The Holocaust commemoration service at Vanier College on April 10th was an inspirational, moving and emotional ceremony. In light of current events, tolerance and remembrance as shown in ceremonies like these are of the utmost importance.

We were honoured by the presence of many foreign dignitaries and local representatives of the Jewish community who gave powerful statements.

Thank you again to Vanier College and Toby Moneit for organizing and hosting this service as well as the week-long symposium on the Holocaust, genocide and extremism.


The Holocaust is a term that accompanies us Germans throughout our lives. We learn as early as primary school what human beings are capable of when they….what? Are not sufficiently educated? Have no conscience? Are obsessed with power? Need a “leader” to show them the way, regardless of whether it is right or wrong? When mass media does not provide comprehensive and unbiased information? When people would rather keep their mouths shut than suffer disadvantages? When people stop talking to each other because only one opinion is allowed anyway?

And how easy is it to look back and ask: Why didn’t anyone do anything? Why didn’t anyone stand up? How could people allow something like this to happen? How easy it is to look back and say “never again’.
Never again is a phrase that is nowadays used quite a lot. It feels good. It puts you on the right side.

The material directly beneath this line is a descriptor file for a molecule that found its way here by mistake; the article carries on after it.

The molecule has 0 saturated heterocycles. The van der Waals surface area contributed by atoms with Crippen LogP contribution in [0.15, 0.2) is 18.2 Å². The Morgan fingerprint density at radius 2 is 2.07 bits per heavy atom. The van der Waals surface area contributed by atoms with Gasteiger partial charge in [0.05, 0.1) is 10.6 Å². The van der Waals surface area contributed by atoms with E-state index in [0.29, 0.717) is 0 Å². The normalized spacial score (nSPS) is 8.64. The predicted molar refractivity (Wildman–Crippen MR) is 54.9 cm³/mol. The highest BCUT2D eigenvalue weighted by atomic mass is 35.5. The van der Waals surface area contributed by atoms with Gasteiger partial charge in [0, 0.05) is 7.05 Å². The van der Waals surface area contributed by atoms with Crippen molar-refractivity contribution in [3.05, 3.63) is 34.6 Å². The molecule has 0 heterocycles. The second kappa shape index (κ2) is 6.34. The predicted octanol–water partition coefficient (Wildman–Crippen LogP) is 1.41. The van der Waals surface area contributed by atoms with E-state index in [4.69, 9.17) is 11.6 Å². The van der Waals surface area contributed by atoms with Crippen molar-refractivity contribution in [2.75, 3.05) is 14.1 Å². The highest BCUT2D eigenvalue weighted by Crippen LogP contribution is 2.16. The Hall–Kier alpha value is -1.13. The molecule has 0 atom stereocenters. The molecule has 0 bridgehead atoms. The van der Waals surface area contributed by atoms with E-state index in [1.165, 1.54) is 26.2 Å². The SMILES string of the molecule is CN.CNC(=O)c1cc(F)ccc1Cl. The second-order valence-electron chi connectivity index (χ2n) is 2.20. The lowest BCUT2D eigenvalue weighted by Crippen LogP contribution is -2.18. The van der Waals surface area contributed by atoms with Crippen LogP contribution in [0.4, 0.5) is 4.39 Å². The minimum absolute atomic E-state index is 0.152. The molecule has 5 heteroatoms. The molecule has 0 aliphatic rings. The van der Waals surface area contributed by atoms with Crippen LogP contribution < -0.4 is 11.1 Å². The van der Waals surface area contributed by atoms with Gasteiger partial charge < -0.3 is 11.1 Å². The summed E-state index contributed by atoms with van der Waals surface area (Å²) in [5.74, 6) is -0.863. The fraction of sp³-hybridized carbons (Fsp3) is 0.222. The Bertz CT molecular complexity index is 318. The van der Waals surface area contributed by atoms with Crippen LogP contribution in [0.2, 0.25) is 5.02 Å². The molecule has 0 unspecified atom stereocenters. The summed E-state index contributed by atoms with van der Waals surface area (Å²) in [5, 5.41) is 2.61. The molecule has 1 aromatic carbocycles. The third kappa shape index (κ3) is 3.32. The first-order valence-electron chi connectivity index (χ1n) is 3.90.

It is somnething that is often uttered without realising that it is worth nothing if it does not lead to any action.

How often in our everyday lives do we choose to say nothing? Not to take sides, even when we see injustice being committed. How often do we first consider whether it would be disadvantageous for us to speak out? How often is it just too convenient to watch instead of getting involved. How often do we keep our mouth shut because we are afraid of standing alone with our opinion?

The courage to stand up for justice and humanity and against genocide and oppression has
always been important. Vital.

Thank you for the invitation to this event and the opportunity to say a few words on
behalf of Germany. A country that has committed genocides and whose name will forever
be connected to the Holocaust.

I would like to end with a quote from Martin Luther King:
“Our lives begin to end the day we become silent about things that matter.”

Thank you.

Remarks by German Vice Consul Karin Grimm